This may hint at my advancing years, but I distinctly recall being in awe, at least a couple of decades ago, at the ambitious scope of an international effort of cross-espionage called ECHELON that had already been in operation for some 30 years. It was an undertaking of massive proportions where 5 countries (the US, the UK, Canada, Australia, New Zealand) agreed to monitor Eastern Bloc communications while protecting their respective citizens against surreptitious domestic surveillance. So – get this – each member country demonstrated respect for the privacy of its own people by allowing the others to spy on them, and they each had to reciprocate in kind before ostensibly pooling the data. This heart warming standard of care is perhaps owed to the fact that the pesky notion of privacy had been freshly introduced in the 1948 Universal Declaration of Human Rights and preceded ECHELON by about a decade.\
Over the last half-century the global surveillance system has had numerous upgrades to keep up with the advent of new technologies, from satellite communications to the Internet, all the while painstakingly analyzing monumental amounts of intercepted data in complete secrecy. Given the NSA’s stated original purpose for ECHELON being the monitoring of Soviet military activity during the Cold War and the fact that it’s still in operation today I can only guess that whatever its present goals are, they include the words ‘terrorism’, ‘national security’ and perhaps ‘foreign and domestic’. And when I say it’s still in operation today, I mean sort of. Because guess what? Thanks to the FISA Amendments Act of 2008 the US no longer has to have its friends do its dirty work. It can now spy on its own citizens with impunity thankyouverymuch.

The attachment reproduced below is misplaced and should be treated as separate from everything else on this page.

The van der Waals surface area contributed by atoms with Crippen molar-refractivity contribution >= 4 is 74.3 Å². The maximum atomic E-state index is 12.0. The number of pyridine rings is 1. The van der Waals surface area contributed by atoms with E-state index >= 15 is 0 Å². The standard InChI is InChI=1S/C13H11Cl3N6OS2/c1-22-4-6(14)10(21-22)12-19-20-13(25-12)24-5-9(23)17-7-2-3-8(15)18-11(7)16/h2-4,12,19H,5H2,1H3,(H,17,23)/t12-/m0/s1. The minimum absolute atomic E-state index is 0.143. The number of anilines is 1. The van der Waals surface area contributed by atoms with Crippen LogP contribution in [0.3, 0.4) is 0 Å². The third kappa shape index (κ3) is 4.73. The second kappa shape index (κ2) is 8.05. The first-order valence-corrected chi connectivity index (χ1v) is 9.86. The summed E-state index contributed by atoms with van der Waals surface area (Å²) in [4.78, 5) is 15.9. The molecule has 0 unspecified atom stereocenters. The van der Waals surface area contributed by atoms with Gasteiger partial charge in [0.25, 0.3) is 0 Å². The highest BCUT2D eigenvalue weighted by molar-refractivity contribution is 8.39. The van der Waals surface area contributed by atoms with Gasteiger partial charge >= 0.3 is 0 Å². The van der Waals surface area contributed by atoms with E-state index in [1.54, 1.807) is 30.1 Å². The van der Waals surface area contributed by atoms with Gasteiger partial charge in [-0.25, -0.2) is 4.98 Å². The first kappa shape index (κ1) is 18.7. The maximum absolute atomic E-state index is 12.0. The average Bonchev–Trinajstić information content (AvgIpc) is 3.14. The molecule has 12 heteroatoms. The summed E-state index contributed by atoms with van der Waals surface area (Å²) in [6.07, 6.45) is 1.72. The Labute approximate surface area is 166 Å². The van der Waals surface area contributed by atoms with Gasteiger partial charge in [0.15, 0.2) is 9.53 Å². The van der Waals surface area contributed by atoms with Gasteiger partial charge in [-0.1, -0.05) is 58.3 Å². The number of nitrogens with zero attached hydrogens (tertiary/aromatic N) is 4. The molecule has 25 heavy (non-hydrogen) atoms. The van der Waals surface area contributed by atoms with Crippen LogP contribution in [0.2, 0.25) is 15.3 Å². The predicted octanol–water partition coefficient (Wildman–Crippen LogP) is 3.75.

To wit, an unsurprising recent Wikileaks report recently confirmed that the NSA is already snooping on the telephone and Internet activity of people from as many as 35 countries – including ours – and offers downloadable evidence to make its case. The US government called this leak ‘reprehensible’ and is taking steps to declassify some of its less secret activity to “clear up misunderstandings and numerous inaccuracies” in the face of public outcry. The official added: “The unauthorized disclosure of a top secret U.S. court document threatens potentially long-lasting and irreversible harm to our ability to identify and respond to the many threats facing our nation”. So there. Be very afraid.
Ah yes, one more thing before the pièce de résistance. Despite the massive data collection efforts and scouring of the Internet in search of your personal activity (under an NSA/FBI program called PRISM, among others), the government stated that only a small fraction of the surreptitiously collected data ever gets examined. Alrighty then!
With that in mind, I draw your attention to an NSA construction project that has been under construction for the better part of the past decade. Affectionately called the “spy center”, a massive compound will primarily be home to billions of terabytes of scalable storage and astronomical amounts of supercomputing power. Built by the combined sweat of some 10,000 workers, the 1 million square foot Utah Data Center is a facility of Disneyesque proportions. It cost $2 billion to build, includes an antiterrorism security system, has its own power station and 60,000 tons of cooling equipment. When it goes online this year, its function will be to collect, analyze and monitor all data communications. Bam! Just like that.
That includes your personal emails, and your cloud storage, and your online backups, and your purchases, and your social media profile and … probably a lot of other stuff you don’t even want to contemplate. I could go on, but I’m a little busy looking for ways to encrUIH&^$^&UBKNH&^*$^BN&*(*&^N*((J()(^INN&…